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USA Real Estate Blog

Breakfast links: This heat map shows which DC neighborhoods get the hottest

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Just how hot is DC? This maps shows you on a neighborhood scale.

Urban heat islands — where hard surfaces like parking lots amplify and trap heat and release it at night — are well documented. New satellite images of DC neighborhoods show that lower-income areas experience hotter temperatures, and residents there have more heat-related illnesses.  (Jacob Fenston / WAMU)

The transportation revolution might have made people smaller

Ahead of the Civil War, the recorded US population saw their heights and lifespans shrink and no one was sure why. A new study points to the increase in transportation options as a cause, which moved people — and their diseases — around the country.  (Laura Bliss / Citylab)

DC’s AG is suing auto repair companies for polluting the Anacostia

DC's Attorney General Karl Racine is suing auto repair and sales companies in the Langdon neighborhood in Northeast DC for polluting the Anacostia River with toxic materials such as used motor oil, which can kill plants and animals.  (Natalie Delgadillo / DCist)

Advocates plan to protest closing DC General homeless shelter

Advocates opposed to DC Mayor Muriel Bowser's plan to close DC General this year will protest today, August 31, arguing that the plan is moving too quickly and will harm families currently staying at the shelter.   (Andrew Giambrone / Curbed)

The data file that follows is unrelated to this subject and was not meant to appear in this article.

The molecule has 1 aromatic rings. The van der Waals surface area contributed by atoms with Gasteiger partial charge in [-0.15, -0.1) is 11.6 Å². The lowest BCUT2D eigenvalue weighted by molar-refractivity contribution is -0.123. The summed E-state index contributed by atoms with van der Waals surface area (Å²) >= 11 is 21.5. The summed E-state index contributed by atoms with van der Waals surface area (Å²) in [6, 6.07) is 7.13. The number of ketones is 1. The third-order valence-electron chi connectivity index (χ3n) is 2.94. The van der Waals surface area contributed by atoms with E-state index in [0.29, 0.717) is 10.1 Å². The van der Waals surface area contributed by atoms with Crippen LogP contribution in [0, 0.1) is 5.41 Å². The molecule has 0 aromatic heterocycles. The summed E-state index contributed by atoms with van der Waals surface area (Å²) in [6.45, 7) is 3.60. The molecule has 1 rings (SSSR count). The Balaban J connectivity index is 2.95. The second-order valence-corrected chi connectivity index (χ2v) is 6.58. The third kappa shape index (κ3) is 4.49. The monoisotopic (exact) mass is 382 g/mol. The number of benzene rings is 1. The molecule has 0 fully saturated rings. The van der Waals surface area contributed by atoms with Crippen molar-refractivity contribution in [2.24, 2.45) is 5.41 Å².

Only one more weekend of Red Line shutdowns to go

Fear not weary commuters: the 45-day Red Line shutdowns are coming to an end on Tuesday after Labor Day. Note that there will also be work on the Green and Yellow lines over the weekend.  (Natalie Delgadillo / DCist)

Residents and employees protest service cuts at Providence Hospital

Residents and employees are worried about the suddenly-announced closure of acute care services at Providence Hospital, arguing the move will further decrease vital medical services for residents in northeast DC.  (Elly Yu / WAMU)

SWAT teams are most often deployed against communities of color

Districts with SWAT teams do not have lower crime rates, a new study from the National Academy of Sciences finds. The study also found that SWAT deployments by local police forces are most often used against communities of color.  (Tanvi Misra / Citylab)

A new veterans-oriented brewpub has opened in Barracks Row

A new brewpub opening in Barracks Row has put veterans at the center of its business, from hiring to sourcing inventory.  (Laura Hayes / City Paper)

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